In the Bishop’s greeting to the brothers and sisters at Philadelphia, we find Ignatius using a Pauline greeting similar to the one used in Galatians 1.3: ‘God the Father, and our Lord Jesus Christ’ (θεοῦ πατρὸς καὶ κυρίου Ἰησοῦ Χριστοῦ) Much like the rest of Paul’s introductions, there is no ‘the’, reading in some translations, God our Father and Lord, Jesus Christ. Farther, in the greeting Ignatius writes that the holy Spirit is Jesus Christ’s. In contrast to this, the Bishop in chapter 7 writes, ‘yet the Spirit, as being from God.’ (See Romans 8.9) For Ignatius, the Spirit that comes from the Christ, is the same Spirit that comes from God.
In chapter 3, as we have seen so many times in Ignatius’ writings, he compares the relationship between the congregation and the Bishop (overseer) to that of the unity between God and Jesus Christ. In chapter 7, he urges that the congregation ‘be the followers of Jesus Christ, even as He is of His Father. This calls to mind the prayer of Christ in which He sought for unity among the brethren that mimicked the united between the Father and the Son. If we understand the unity in the light of the Incarnation of God, we see that Ignatius understands a physical separation exists between the congregation and the Bishop, but there must be one will that united the two. It is difficult to believe, especially with Ignatius’ use of the phrase ‘our God, Jesus Christ’ that the sees a post-Incarnation distinction between the two. If he does, they he further sees that Christ is a ‘follower’ of God, and can never be a part of God.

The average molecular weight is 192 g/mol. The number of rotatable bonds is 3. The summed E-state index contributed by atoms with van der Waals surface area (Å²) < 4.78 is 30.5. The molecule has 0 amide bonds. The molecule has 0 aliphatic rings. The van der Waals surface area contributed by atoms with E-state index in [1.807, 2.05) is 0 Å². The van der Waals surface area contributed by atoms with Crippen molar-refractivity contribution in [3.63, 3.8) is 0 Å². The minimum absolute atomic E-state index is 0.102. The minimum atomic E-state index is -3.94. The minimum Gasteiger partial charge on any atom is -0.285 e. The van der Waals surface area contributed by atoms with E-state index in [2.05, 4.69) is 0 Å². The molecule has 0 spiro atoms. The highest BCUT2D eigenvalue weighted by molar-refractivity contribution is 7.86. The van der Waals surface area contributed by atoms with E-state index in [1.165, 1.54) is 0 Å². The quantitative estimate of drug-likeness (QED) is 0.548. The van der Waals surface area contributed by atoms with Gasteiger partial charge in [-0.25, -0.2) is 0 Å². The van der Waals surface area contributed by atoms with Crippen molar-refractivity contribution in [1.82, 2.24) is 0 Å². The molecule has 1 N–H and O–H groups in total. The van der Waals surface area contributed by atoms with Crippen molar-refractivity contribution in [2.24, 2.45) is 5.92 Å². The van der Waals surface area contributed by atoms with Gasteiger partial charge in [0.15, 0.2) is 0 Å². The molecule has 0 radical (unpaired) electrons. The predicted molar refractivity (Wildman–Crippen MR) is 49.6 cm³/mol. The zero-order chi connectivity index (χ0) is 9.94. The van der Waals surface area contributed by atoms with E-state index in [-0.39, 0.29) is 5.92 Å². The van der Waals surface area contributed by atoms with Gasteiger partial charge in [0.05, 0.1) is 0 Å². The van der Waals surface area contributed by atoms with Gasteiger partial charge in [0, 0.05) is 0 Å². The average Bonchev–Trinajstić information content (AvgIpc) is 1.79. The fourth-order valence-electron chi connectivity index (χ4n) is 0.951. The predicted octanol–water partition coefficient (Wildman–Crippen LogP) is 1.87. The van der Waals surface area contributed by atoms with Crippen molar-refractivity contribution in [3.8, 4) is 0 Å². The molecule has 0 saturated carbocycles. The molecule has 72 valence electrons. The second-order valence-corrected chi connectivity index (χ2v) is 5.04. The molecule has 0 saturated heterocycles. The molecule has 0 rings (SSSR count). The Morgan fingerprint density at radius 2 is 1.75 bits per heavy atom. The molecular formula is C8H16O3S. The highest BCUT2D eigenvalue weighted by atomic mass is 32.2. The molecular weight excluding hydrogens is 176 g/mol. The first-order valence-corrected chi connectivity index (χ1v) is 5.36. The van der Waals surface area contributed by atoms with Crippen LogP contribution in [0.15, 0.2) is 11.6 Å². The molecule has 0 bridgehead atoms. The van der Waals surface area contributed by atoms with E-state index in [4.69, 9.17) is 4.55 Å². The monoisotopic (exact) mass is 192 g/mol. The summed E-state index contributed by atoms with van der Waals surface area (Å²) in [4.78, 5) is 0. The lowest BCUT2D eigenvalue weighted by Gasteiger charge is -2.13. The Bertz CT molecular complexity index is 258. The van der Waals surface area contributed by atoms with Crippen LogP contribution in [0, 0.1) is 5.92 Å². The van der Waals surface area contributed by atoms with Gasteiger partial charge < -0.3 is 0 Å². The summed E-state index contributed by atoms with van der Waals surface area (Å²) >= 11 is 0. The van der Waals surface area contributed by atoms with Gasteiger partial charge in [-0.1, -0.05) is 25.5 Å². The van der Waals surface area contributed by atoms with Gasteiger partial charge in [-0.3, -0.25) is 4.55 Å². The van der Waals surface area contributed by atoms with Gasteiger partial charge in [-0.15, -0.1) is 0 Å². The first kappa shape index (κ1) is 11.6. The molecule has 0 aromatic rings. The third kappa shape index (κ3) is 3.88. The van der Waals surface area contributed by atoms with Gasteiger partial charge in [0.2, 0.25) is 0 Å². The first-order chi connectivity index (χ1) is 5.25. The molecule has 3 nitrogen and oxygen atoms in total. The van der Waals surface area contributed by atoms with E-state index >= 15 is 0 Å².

In the letter to the congregation of Polycarp, Ignatius boldly states in chapter 1 that he glorifies ‘Jesus Christ, the God who has given you such wisdom.’ (James 1.5). This statement that Jesus Christ is God, with the exclusion of the Father and the Spirit, as would later be deemed heretical is followed by Ignatius’ expansion of Romans 1.3, which seems to take the form of an early creed. He returns to this confession of Faith in chapter 7 when he is speaking about the heretics that abstain from the Eucharist. It all of Ignatius’ writings, never once does it consider the Son a God beside the Father, never referring to Christ as God the Son, but always, simply, God. If there is a distinction to be made between the Father and the Son, as is in chapter 1 and chapter 7, it always revolves around the Incarnation.
The letter to Polycarp is filled with touches of friendship, last words, and thoughts for the congregation that Ignatius is leaving behind. In his last words to his friend on this side of heaven, the Bishop of Antioch writes to the Bishop of Smyrna, that he will pray for your (Polycarp) happiness forever in Jesus Christ our God.’ There is no mention of God the Father or God the Son, or even the Spirit, but simply, as Ignatius as shown throughout his letters, to the one God, Jesus Christ.